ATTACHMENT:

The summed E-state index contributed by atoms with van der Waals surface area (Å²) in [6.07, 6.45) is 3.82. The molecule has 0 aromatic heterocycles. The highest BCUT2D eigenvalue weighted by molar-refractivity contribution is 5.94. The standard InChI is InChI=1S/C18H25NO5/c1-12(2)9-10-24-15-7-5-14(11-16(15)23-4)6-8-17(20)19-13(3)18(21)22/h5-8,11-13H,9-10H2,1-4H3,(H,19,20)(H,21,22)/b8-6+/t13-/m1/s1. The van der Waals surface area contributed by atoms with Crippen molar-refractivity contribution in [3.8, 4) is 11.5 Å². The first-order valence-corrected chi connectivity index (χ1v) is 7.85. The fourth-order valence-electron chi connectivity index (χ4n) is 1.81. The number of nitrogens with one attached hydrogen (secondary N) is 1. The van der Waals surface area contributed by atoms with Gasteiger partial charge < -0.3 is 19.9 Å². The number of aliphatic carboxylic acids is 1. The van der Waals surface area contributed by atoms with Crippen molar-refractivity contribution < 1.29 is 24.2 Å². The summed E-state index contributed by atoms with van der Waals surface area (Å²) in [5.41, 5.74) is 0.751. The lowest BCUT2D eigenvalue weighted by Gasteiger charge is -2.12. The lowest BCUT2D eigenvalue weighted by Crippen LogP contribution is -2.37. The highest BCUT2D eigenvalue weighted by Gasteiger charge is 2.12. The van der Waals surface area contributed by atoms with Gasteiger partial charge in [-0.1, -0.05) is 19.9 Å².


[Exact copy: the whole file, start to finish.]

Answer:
The summed E-state index contributed by atoms with van der Waals surface area (Å²) in [6.07, 6.45) is 3.82. The molecule has 0 aromatic heterocycles. The highest BCUT2D eigenvalue weighted by molar-refractivity contribution is 5.94. The standard InChI is InChI=1S/C18H25NO5/c1-12(2)9-10-24-15-7-5-14(11-16(15)23-4)6-8-17(20)19-13(3)18(21)22/h5-8,11-13H,9-10H2,1-4H3,(H,19,20)(H,21,22)/b8-6+/t13-/m1/s1. The van der Waals surface area contributed by atoms with Crippen molar-refractivity contribution in [3.8, 4) is 11.5 Å². The first-order valence-corrected chi connectivity index (χ1v) is 7.85. The fourth-order valence-electron chi connectivity index (χ4n) is 1.81. The number of nitrogens with one attached hydrogen (secondary N) is 1. The van der Waals surface area contributed by atoms with Gasteiger partial charge < -0.3 is 19.9 Å². The number of aliphatic carboxylic acids is 1. The van der Waals surface area contributed by atoms with Crippen molar-refractivity contribution < 1.29 is 24.2 Å². The summed E-state index contributed by atoms with van der Waals surface area (Å²) in [5.41, 5.74) is 0.751. The lowest BCUT2D eigenvalue weighted by Gasteiger charge is -2.12. The lowest BCUT2D eigenvalue weighted by Crippen LogP contribution is -2.37. The highest BCUT2D eigenvalue weighted by Gasteiger charge is 2.12. The van der Waals surface area contributed by atoms with Gasteiger partial charge in [-0.1, -0.05) is 19.9 Å².